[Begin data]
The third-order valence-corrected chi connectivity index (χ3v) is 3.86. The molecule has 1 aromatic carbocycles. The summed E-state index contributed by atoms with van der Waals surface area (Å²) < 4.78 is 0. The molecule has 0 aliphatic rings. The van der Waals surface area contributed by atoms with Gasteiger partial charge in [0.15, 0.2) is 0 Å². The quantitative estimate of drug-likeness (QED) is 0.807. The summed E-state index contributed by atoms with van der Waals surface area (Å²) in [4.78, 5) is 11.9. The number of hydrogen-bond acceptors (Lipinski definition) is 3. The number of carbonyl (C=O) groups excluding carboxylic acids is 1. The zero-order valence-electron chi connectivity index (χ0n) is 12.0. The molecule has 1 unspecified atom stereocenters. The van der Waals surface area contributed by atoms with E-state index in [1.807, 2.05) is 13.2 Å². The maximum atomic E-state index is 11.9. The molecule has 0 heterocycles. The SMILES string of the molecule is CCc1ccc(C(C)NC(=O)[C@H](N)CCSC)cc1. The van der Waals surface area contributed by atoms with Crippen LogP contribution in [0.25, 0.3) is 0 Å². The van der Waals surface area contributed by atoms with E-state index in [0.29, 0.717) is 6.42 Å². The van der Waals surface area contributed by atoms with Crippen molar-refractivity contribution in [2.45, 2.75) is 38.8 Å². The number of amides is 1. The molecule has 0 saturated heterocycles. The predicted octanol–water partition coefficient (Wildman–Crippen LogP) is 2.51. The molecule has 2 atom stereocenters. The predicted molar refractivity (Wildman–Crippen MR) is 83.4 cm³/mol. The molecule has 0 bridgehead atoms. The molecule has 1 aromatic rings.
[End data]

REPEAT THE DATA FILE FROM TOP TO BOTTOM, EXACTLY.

The third-order valence-corrected chi connectivity index (χ3v) is 3.86. The molecule has 1 aromatic carbocycles. The summed E-state index contributed by atoms with van der Waals surface area (Å²) < 4.78 is 0. The molecule has 0 aliphatic rings. The van der Waals surface area contributed by atoms with Gasteiger partial charge in [0.15, 0.2) is 0 Å². The quantitative estimate of drug-likeness (QED) is 0.807. The summed E-state index contributed by atoms with van der Waals surface area (Å²) in [4.78, 5) is 11.9. The number of hydrogen-bond acceptors (Lipinski definition) is 3. The number of carbonyl (C=O) groups excluding carboxylic acids is 1. The zero-order valence-electron chi connectivity index (χ0n) is 12.0. The molecule has 1 unspecified atom stereocenters. The van der Waals surface area contributed by atoms with E-state index in [1.807, 2.05) is 13.2 Å². The maximum atomic E-state index is 11.9. The molecule has 0 heterocycles. The SMILES string of the molecule is CCc1ccc(C(C)NC(=O)[C@H](N)CCSC)cc1. The van der Waals surface area contributed by atoms with Crippen LogP contribution in [0.25, 0.3) is 0 Å². The van der Waals surface area contributed by atoms with E-state index in [0.29, 0.717) is 6.42 Å². The van der Waals surface area contributed by atoms with Crippen molar-refractivity contribution in [2.45, 2.75) is 38.8 Å². The number of amides is 1. The molecule has 0 saturated heterocycles. The predicted octanol–water partition coefficient (Wildman–Crippen LogP) is 2.51. The molecule has 2 atom stereocenters. The predicted molar refractivity (Wildman–Crippen MR) is 83.4 cm³/mol. The molecule has 0 bridgehead atoms. The molecule has 1 aromatic rings.